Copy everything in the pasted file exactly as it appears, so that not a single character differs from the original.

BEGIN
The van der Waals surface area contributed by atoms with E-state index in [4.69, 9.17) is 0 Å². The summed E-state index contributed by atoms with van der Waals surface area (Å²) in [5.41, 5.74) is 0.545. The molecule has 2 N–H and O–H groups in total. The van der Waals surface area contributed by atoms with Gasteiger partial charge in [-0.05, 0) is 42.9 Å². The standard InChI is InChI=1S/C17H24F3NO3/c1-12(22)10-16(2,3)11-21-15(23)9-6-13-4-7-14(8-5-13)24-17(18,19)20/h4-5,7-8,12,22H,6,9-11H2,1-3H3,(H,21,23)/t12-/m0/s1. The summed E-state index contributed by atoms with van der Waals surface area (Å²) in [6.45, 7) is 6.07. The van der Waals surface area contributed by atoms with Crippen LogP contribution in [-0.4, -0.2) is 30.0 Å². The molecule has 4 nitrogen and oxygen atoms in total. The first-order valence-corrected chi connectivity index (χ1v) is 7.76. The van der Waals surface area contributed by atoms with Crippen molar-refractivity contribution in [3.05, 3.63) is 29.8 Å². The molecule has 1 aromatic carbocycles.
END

The van der Waals surface area contributed by atoms with E-state index in [4.69, 9.17) is 0 Å². The summed E-state index contributed by atoms with van der Waals surface area (Å²) in [5.41, 5.74) is 0.545. The molecule has 2 N–H and O–H groups in total. The van der Waals surface area contributed by atoms with Gasteiger partial charge in [-0.05, 0) is 42.9 Å². The standard InChI is InChI=1S/C17H24F3NO3/c1-12(22)10-16(2,3)11-21-15(23)9-6-13-4-7-14(8-5-13)24-17(18,19)20/h4-5,7-8,12,22H,6,9-11H2,1-3H3,(H,21,23)/t12-/m0/s1. The summed E-state index contributed by atoms with van der Waals surface area (Å²) in [6.45, 7) is 6.07. The van der Waals surface area contributed by atoms with Crippen LogP contribution in [-0.4, -0.2) is 30.0 Å². The molecule has 4 nitrogen and oxygen atoms in total. The first-order valence-corrected chi connectivity index (χ1v) is 7.76. The van der Waals surface area contributed by atoms with Crippen molar-refractivity contribution in [3.05, 3.63) is 29.8 Å². The molecule has 1 aromatic carbocycles.